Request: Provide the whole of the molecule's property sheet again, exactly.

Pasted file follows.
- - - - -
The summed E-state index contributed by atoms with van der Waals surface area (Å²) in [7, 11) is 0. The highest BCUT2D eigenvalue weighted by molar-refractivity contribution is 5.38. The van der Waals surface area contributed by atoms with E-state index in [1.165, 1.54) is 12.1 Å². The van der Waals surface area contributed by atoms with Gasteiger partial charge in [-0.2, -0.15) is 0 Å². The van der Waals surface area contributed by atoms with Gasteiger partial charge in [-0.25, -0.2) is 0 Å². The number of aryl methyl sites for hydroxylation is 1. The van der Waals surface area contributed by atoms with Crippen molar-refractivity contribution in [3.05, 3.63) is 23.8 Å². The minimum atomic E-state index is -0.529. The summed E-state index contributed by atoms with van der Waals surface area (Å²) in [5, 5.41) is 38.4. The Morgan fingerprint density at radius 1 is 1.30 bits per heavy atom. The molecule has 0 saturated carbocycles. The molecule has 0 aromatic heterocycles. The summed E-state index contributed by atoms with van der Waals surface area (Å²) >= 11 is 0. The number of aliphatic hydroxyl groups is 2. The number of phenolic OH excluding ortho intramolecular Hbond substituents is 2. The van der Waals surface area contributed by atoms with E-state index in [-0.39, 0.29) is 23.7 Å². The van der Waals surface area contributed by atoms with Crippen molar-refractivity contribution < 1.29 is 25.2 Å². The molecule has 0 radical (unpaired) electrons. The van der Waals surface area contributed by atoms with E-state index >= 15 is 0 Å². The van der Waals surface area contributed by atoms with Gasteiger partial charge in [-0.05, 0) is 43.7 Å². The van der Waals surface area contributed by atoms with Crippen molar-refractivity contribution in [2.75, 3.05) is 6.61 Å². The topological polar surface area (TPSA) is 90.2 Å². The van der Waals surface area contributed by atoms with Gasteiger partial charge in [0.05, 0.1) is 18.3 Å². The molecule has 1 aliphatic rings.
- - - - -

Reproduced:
The summed E-state index contributed by atoms with van der Waals surface area (Å²) in [7, 11) is 0. The highest BCUT2D eigenvalue weighted by molar-refractivity contribution is 5.38. The van der Waals surface area contributed by atoms with E-state index in [1.165, 1.54) is 12.1 Å². The van der Waals surface area contributed by atoms with Gasteiger partial charge in [-0.2, -0.15) is 0 Å². The van der Waals surface area contributed by atoms with Gasteiger partial charge in [-0.25, -0.2) is 0 Å². The number of aryl methyl sites for hydroxylation is 1. The van der Waals surface area contributed by atoms with Crippen molar-refractivity contribution in [3.05, 3.63) is 23.8 Å². The minimum atomic E-state index is -0.529. The summed E-state index contributed by atoms with van der Waals surface area (Å²) in [5, 5.41) is 38.4. The Morgan fingerprint density at radius 1 is 1.30 bits per heavy atom. The molecule has 0 saturated carbocycles. The molecule has 0 aromatic heterocycles. The summed E-state index contributed by atoms with van der Waals surface area (Å²) >= 11 is 0. The number of aliphatic hydroxyl groups is 2. The number of phenolic OH excluding ortho intramolecular Hbond substituents is 2. The van der Waals surface area contributed by atoms with E-state index in [-0.39, 0.29) is 23.7 Å². The van der Waals surface area contributed by atoms with Crippen molar-refractivity contribution < 1.29 is 25.2 Å². The molecule has 0 radical (unpaired) electrons. The van der Waals surface area contributed by atoms with E-state index >= 15 is 0 Å². The van der Waals surface area contributed by atoms with Gasteiger partial charge in [-0.05, 0) is 43.7 Å². The van der Waals surface area contributed by atoms with Crippen molar-refractivity contribution in [2.75, 3.05) is 6.61 Å². The topological polar surface area (TPSA) is 90.2 Å². The van der Waals surface area contributed by atoms with Gasteiger partial charge in [0.05, 0.1) is 18.3 Å². The molecule has 1 aliphatic rings.